Leo Rayman: What we can learn from our Italian ad agency during the Coronavirus pandemic

Leo Rayman: What I’ve learned from our Italian ad agency during the Coronavirus pandemic/ image by Matteo Raimondi via Unsplash

As we all consider the new world we find ourselves in and how to adapt our working practices, I decided to share some advice from Marta Di Girolamo, Grey Group chief executive in Italy, who is currently under quarantine in Milan. She is a brilliant leader, was open about her insights and gave some practical advice.

Based not on guesswork, but on the experiences of our colleagues, here are the collective learnings on what is working and what works less well, to help us all prepare for what comes next. This isn’t about VPNs and Zoom accounts - but about the culture of working remotely.

Rethink how you communicate

If 80% of communication is body language and you can’t be present with colleagues, partners or clients, then the way you handle communications needs to adapt. Most of the time screens are being shared or the bandwidth is under pressure which means we can’t see each other easily. Our Italian teams have been rethinking the way they structure presentations, the way they present information and how creative work is presented.

Build-in more time so that everyone’s voice can be heard. Talk as a team about what is working and not working. Ask people on the other end of the call to playback what they’re understanding.

Keep in touch

Keep connected with clients and colleagues. Clients may be dealing with greater challenges than their agency partners, so think ahead about how you can support them. For example, the [Grey Milan] team prepared for the potential closure of all retail stores by developing a series of clear informational communications for social posts, website updates and emails.

The same is true for colleagues, regular morning and evening status calls to discuss the day’s events helps keep the team together and ensures you’re on the pulse of what’s happening with the work and the mood. It also stops people from feeling lonely. We’re much stronger together.

Take time to pause and assess

When working entirely remotely it is easy to get overwhelmed by the volume of emails, calls, messages and notifications across platforms. So take time to stand back and reflect. We have prepared by shifting wholeheartedly to Microsoft Teams so that we all know the one place where most work chats and documents will be available. Marta writes, “The strong culture and the spirit of the agency has surfaced very clearly. Observe it, get a feel for it from your managers, talk with your teams. You’ll get a different sense of culture, work ethic and social dynamics than you can ever get from an office desk.”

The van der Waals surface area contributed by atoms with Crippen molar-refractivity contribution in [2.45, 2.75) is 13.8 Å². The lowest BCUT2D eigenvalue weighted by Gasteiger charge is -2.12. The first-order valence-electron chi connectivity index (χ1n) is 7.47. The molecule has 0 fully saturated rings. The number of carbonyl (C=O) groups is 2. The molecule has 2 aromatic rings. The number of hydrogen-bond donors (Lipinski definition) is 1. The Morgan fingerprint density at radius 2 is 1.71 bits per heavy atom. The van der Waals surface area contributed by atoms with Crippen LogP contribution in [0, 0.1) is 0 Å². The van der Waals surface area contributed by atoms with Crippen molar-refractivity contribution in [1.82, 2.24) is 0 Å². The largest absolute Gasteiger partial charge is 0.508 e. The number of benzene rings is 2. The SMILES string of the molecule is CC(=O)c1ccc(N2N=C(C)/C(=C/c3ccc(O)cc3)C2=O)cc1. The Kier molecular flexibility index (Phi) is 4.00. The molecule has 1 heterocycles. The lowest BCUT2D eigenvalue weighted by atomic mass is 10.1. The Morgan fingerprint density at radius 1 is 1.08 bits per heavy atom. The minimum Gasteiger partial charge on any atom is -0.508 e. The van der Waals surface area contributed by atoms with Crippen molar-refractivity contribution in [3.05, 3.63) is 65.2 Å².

Reinvest your travel time

Many of us spend more than five hours a week commuting. What will you do with that extra time? One good suggestion is that you do some of the personal development and reading you’ve been meaning to get around to. My plan for this newfound time will be to finish the damn book I’ve been writing on how we can break free of the hidden assumptions that limit our thinking. It’s rare to be given time back in life and I’m grabbing it.

Be additive to your culture

Necessity is the mother of invention. Challenge your teams to be creative. Try new things and you’ll be amazed at your resourcefulness. Organize an all-staff meeting on video call, it might not work but it’ll give people something to laugh about and to remember. Find alternative ways to celebrate a win, the delivery of a project or positive feedback from a client. These experiments will help strengthen team spirit and it may well become the new normal later. Already, new ideas and projects are popping up as they always do.

Act sooner rather than later

I was struck by Marta’s firsthand experience of the situation in Italy. She asks us all please to prepare and adopt sensible preventive measures now. WPP, in keeping with many firms, has been providing excellent and detailed guidance on what to do in any number of potential scenarios. This has made it easier for us all to prepare. Make sure you’re getting that advice from your HQ. For example, today, many of our operating companies are doing a test run of work from home and this has meant we’ve ensured we all have the right software, we all have the right equipment, we all know our logins and our documents are accessible in the cloud. We can all build resilience in these difficult times and come out on top when the pandemic leaves us, as it inevitably will.

Go beyond your business

Our communities and countries need help, our clients need help. This isn’t the time to be pushing a footfall generating promotion. Instead, how can we use our creativity and resourcefulness to help develop fast and useful ways to help the collective. This has meant facilitating donations to health organizations, supporting the Italian government in convincing people to stay at home and change their habits. Developing useful solutions like free delivery, or by supporting parents whose time is now dedicated to caring for kids at home.

People are already thinking about how the world will be different after the virus. Let’s use the time now on making a better future after it.

Leo Rayman is the founder and CEO of Grey Consulting. Since sharing this piece WPP has asked all staff to work from home although it will keep offices open subject to local policy.

Join us, it's free.

Become a member to get access to:

  • Exclusive Content
  • Daily and specialised newsletters
  • Research and analysis

Join us, it’s free.

Want to read this article and others just like it? All you need to do is become a member of The Drum. Basic membership is quick, free and you will be able to receive daily news updates.